NATO, which has been bogged down for nearly 10 years in Afghanistan and more than 12 in Kosovo, is desperately seeking a mission it can end, quickly, cleanly and for good.
So at the top levels of the military alliance there is great eagerness to wrap up the Libyan air campaign as soon as possible, and great reluctance to get involved in nation-building or policing now that the country's former leader, Moammar Gadhafi, has fallen from power.
"We must end this Libyan business quickly," one senior military officer told The Associated Press. "We just cannot afford this proliferation of missions which just drag on and on. One needs to finally end."
Several other senior military officers expressed the same concern, saying NATO could not afford another longterm engagement at a time of deep cuts in defense budgets. All spoke on condition of anonymity because of the sensitivity of the issue.
NATO's leaders have been praised for the success of the bombing campaign in Libya, which enabled Gadhafi's opponents to oust his autocratic regime. It is cited as proof that the Cold War alliance remains relevant to international security.
NATO Secretary-General Anders Fogh Rasmussen says the Libyan campaign demonstrated NATO's flexibility and strength.
"Our operation is not yet over, but the direction is clear," he said recently, adding that "in five months we have degraded a war machine which was built up over more than 40 years."
But NATO members are concerned that the Libyan operation is distracting the alliance from its main mission, the war in Afghanistan.
Fogh Rasmussen denies the campaign in Libya has affected the effort in Afghanistan, where levels of violence are near record highs and the Taliban have inflicted a series of high-profile blows to the Kabul government and international forces.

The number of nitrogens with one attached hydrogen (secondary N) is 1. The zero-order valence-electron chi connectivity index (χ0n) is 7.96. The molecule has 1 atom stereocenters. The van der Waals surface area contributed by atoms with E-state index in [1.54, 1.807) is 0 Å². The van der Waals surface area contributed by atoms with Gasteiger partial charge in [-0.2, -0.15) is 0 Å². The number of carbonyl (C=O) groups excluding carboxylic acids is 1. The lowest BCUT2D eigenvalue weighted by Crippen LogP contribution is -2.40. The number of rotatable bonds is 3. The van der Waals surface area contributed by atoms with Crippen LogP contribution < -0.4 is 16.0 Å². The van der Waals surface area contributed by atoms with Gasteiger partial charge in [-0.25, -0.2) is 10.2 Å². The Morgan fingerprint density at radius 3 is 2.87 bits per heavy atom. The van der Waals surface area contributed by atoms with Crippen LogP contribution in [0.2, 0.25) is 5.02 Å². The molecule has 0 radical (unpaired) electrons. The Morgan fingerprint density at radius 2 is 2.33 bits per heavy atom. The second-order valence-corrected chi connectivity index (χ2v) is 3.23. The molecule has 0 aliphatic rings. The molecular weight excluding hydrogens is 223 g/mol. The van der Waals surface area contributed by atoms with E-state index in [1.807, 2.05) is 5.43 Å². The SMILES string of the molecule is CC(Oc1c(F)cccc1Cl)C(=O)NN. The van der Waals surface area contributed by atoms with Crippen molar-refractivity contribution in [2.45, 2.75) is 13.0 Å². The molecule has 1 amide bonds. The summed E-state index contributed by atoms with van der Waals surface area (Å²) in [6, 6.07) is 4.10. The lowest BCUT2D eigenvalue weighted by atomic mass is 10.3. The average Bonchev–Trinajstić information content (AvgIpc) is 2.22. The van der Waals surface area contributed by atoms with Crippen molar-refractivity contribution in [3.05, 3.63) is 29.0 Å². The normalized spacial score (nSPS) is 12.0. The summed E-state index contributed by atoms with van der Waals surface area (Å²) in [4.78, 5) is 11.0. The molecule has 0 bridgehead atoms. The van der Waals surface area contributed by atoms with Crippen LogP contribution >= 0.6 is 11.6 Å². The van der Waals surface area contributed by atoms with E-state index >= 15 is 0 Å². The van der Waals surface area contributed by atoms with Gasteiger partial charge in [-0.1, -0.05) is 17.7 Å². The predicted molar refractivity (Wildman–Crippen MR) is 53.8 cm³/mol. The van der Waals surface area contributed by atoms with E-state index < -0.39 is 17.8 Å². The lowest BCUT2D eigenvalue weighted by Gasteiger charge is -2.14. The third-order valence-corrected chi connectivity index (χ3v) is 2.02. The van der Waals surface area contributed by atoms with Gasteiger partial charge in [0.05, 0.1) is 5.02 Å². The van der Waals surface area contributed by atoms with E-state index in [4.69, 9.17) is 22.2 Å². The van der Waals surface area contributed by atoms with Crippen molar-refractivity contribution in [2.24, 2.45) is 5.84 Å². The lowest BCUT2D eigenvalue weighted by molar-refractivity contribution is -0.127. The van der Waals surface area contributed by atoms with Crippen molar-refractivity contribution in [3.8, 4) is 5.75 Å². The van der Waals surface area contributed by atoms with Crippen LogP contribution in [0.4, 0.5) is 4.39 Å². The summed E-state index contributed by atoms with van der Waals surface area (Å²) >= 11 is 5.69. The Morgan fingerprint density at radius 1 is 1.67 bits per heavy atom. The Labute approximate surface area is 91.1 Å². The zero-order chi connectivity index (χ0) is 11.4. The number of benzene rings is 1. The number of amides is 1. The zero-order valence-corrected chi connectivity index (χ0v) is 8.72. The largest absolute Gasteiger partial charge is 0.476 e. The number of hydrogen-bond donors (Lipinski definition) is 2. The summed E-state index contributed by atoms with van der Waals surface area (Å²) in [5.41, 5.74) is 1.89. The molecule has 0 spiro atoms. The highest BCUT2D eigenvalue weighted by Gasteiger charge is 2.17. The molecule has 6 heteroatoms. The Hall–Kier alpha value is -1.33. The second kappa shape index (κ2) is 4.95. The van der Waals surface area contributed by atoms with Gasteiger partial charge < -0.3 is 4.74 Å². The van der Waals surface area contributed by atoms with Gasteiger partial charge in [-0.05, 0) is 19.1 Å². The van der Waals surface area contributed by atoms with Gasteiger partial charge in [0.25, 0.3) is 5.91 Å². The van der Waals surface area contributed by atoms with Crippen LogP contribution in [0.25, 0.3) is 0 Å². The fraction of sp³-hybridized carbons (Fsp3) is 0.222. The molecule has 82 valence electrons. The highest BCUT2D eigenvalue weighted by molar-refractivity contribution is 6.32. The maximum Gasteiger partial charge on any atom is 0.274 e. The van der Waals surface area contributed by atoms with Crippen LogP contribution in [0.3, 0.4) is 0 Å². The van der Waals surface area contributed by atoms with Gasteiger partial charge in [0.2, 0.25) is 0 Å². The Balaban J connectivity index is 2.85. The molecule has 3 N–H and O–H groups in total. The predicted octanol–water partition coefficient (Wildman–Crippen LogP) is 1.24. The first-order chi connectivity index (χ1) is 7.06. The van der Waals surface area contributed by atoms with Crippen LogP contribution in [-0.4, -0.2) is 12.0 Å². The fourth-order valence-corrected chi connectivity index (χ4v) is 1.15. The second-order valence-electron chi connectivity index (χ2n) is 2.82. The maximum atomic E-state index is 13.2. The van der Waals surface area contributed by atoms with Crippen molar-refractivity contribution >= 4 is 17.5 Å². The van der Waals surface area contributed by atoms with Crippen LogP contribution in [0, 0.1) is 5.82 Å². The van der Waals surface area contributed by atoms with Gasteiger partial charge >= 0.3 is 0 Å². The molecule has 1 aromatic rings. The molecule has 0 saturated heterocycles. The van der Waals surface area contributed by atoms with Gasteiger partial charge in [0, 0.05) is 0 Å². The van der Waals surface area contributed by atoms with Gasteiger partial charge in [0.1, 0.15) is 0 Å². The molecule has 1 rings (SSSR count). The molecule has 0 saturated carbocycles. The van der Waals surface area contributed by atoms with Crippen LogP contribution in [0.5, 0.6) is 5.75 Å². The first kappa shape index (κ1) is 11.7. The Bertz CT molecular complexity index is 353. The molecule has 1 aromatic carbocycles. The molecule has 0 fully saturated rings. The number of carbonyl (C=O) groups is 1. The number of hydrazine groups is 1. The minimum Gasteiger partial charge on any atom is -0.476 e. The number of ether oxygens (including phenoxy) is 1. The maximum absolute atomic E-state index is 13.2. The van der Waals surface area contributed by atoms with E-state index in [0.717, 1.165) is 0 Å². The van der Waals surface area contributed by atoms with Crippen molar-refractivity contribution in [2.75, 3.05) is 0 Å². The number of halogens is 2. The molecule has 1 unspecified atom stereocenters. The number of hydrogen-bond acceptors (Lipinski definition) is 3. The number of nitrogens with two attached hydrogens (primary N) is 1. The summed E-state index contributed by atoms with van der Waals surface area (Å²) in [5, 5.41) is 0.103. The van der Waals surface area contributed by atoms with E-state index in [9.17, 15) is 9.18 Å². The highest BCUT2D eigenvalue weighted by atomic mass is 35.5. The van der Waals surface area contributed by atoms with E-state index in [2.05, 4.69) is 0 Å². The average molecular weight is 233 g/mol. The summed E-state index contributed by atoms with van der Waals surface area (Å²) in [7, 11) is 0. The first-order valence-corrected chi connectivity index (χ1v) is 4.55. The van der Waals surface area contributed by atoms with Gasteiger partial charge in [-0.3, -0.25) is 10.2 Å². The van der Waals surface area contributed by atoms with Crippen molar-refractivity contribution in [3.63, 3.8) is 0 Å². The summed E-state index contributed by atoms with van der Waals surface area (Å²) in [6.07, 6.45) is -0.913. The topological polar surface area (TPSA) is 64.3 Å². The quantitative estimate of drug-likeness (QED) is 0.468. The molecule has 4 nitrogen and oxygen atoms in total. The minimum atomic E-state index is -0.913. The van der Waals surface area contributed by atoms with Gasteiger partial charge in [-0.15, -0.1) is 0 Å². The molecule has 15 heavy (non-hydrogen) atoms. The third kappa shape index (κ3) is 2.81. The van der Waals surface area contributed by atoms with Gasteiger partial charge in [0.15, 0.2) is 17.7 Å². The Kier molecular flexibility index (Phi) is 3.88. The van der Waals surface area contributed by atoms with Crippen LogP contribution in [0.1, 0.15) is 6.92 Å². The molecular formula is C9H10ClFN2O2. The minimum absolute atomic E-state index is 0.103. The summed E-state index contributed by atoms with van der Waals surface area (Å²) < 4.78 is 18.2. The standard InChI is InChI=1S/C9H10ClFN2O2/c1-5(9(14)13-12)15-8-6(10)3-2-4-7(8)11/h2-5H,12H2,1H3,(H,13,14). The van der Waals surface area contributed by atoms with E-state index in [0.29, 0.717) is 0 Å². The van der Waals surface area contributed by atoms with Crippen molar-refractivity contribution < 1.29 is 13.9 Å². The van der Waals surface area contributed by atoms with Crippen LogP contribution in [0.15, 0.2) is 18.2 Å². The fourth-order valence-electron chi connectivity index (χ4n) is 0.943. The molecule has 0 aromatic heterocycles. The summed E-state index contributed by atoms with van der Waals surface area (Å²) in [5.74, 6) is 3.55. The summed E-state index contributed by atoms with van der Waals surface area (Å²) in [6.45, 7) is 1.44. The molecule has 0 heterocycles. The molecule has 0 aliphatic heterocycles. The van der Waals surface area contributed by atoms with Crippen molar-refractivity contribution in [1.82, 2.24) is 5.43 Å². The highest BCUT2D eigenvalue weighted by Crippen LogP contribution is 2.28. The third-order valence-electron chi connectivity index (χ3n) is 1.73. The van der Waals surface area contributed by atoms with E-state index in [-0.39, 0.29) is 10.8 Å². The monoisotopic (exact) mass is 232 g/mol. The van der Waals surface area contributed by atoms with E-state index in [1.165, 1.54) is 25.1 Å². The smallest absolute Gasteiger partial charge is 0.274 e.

But he, too, has made it clear that any follow-up operation in Libya, such as assisting and training the new army and police, must be led by the United Nations rather than by NATO.
NATO warplanes have flown about 22,500 sorties, including nearly 8,500 strike missions, since the first strikes were launched in March.
The air campaign was intended to deliver a devastating military blow that would allow the opposition to oust Gadhafi's regime in a matter of weeks. But nearly six months later the conflict drags on, despite the fall of the capital.
European members and Canada provided most of the strike aircraft and flew the vast majority of sorties. But the war exposed shortages in Europe's capabilities in strategic transport, aerial surveillance and air refueling. These capabilities and other logistics support had to be supplied by the U.S.
The campaign also revealed rifts within the Western military alliance. Only eight of the 28 members participated, while the others stayed away _ mostly for fear of how the new mission would affect alliance's commitment to Afghanistan.
The 9/11 attacks 10 years ago prompted NATO to invoke for the first time in its history an article in its treaty stating that an attack against one member shall be considered an attack against all. After U.S. forces invaded Afghanistan in 2001 to oust the Taliban and al-Qaida, NATO began deploying troops. It assumed overall command of the war in 2006.
Some 130,000 NATO troops are currently in Afghanistan. Over 2,700 have died so far in the war.
The U.S. and NATO began transferring security responsibilities this year to newly trained Afghan forces with the aim of removing all their combat troops by the end of 2014.
But despite reports of progress on the battlefield, the number of U.S. troops dying this year is at about the same level as 2010.
On Saturday, a powerful Taliban truck bomb injured 77 American soldiers and killed five Afghans outside a combat outpost, provided another reminder that the 10-year war that shows no signs of slowing down. On Tuesday, Taliban insurgents staged a brazen attack in central Kabul, striking at the U.S. Embassy, NATO headquarters and other buildings.
Brig. Gen. Massimo Pannizzi said NATO's Military Committee _ the alliance's top military body _ will discuss the situation in Afghanistan at its next meeting on Friday in Seville, Spain.
"They will share their views on the transition progress but also take a wider, more long-term look at NATO's future involvement, especially in the post-2014 era," Pannizzi said Tuesday.
Analysts say the escalating Taliban attacks demonstrate how crucial it is for NATO to remain focused on Afghanistan.
"In comparison to Libya, Afghanistan is vitally important for the alliance not just as its biggest operation ever, but because this is where the alliance's real credibility is on the line," said Brooks Tigner, NATO analyst for the London-based Jane's Defense Weekly.
"And that line is looking very shaky nowadays, with many signs pointing to a Taliban resurgence."
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